1. Baba T, Takeuchi F, Kuroda M, Yuzawa H, Aoki K, Oguchi A, Nagai Y, Iwama N, Asano K, Naimi T, Kuroda H, Cui L, Yamamoto K, Hiramatsu K. Genome and virulence determinants of high virulence community-acquired MRSA. Lancet 2002; 359: 1819-27. [PubMed]

2. de Bentzmann S, Tristan A, Etienne J, Brousse N, Vandenesch F, Lina G. Staphylococcus aureus isolates associated with necrotizing pneumonia bind to basement membrane type I and IV collagens and laminin. J Infect Dis 2004; 190:1506-15. [PubMed]

3. Diep BA, Sensabaugh GF, Somboona NS, Carleton HA, Perdreau-Remington F. Widespread skin and soft-tissue infections due to two methicillin-resistant Staphylococcus aureus strains harboring the genes for Panton-Valentine leucocidin. J Clin Microbiol 2004; 42:2080-84. [PubMed]

4. Gauduchon V, Cozon G, Vandenesch F, Genestier AL, Eyssade N, Peyrol S, Etienne J, Lina G. Neutralization of Staphylococcus aureus Panton Valentine leukocidin by intravenous immunoglobulin in vitro. J Infect Dis 2004; 189:346-53. [PubMed]

5. Gillet Y, Issartel B, Vanhems P, Fournet JC, Lina G, Bes M, Vandenesch F, Piemont Y, Brousse N, Floret D, Etienne J. Association between Staphylococcus aureus strains carrying gene for Panton-Valentine leukocidin and highly lethal necrotising pneumonia in young immunocompetent patients. Lancet 2002; 359:753-59. [PubMed]

6. Lina G, Piemont Y, Godail-Gamot F, Bes M, Peter MO, Gauduchon V, Vandenesch F, Etienne J. Involvement of Panton-Valentine leukocidin-producing Staphylococcus aureus in primary skin infections and pneumonia. Clin Infect Dis 1999; 29:1128-32. [PubMed]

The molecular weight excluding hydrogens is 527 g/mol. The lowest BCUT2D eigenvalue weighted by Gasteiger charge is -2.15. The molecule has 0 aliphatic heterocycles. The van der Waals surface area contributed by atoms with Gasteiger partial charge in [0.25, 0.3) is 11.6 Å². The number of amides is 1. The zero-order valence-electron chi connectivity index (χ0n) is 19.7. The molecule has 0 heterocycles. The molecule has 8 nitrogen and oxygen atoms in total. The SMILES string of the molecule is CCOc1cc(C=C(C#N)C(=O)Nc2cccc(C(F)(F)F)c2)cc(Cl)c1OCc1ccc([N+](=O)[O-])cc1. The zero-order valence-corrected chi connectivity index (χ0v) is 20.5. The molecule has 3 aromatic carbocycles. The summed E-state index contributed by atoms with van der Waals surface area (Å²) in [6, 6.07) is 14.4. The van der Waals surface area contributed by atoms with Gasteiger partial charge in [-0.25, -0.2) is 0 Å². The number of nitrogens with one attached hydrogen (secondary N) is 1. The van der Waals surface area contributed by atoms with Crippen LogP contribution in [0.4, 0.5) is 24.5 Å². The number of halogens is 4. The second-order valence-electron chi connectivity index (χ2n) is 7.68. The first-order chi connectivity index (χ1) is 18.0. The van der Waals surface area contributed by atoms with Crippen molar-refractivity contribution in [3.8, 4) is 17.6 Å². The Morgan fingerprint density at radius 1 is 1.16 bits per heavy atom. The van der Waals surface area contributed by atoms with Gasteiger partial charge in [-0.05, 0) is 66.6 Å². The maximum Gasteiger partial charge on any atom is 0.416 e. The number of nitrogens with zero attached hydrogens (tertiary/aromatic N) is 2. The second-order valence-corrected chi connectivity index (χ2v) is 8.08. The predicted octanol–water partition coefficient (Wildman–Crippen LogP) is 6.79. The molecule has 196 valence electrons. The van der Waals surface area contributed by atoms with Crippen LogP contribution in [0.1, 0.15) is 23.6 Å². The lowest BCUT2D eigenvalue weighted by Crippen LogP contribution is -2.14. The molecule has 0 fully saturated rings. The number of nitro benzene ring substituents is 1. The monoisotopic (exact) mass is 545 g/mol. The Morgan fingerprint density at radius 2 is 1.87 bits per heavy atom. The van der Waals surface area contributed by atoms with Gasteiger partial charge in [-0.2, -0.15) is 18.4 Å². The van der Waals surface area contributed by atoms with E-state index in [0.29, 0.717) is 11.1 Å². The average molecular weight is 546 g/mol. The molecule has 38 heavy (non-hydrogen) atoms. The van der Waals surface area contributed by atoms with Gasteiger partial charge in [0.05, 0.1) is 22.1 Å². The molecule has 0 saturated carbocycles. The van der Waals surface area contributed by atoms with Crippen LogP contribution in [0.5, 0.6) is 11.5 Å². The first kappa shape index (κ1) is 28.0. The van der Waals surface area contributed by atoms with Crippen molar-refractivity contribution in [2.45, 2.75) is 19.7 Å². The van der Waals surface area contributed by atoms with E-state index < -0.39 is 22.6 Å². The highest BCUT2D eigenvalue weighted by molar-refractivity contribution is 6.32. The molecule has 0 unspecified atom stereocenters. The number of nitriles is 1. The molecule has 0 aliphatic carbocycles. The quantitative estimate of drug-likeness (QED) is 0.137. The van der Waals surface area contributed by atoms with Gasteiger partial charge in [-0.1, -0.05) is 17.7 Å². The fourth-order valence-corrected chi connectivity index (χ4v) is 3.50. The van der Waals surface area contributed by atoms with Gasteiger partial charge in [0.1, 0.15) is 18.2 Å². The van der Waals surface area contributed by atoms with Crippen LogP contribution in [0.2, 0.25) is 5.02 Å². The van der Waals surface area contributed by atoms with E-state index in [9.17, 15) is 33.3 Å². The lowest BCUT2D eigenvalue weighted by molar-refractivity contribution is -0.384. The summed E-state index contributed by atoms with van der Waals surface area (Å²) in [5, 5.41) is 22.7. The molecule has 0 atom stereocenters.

7. Narita S, Kaneko J, Chiba J, Piemont Y, Jarraud S, Etienne J, Kamio Y. Phage conversion of Panton-Valentine leukocidin in Staphylococcus aureus: molecular analysis of a PVL-converting phage, phiSLT. Gene 2001; 268:195-206. [PubMed]

8. Prevost G, Couppie P, Prevost P, Gayet S, Petiau P, Cribier B, Monteil H, Piemont Y. Epidemiological data on Staphylococcus aureus strains producing synergohymenotropic toxins. J Med Microbiol 1995; 42:237-45. [PubMed]

9. Vandenesch F, Naimi T, Enright MC, Lina G, Nimmo GR, Heffernan H, Liassine N, Bes M, Greenland T, Reverdy ME, Etienne J. Community-acquired methicillin-resistant Staphylococcus aureus carrying Panton-Valentine leukocidin genes: worldwide emergence. Emerg Infect Dis 2003; 9:978-84. [PubMed]

10. Ward PD, Turner WH. Identification of staphylococcal Panton-Valentine leukocidin as a potent dermonecrotic toxin. Infect Immun 1980; 28:393-97. [PubMed]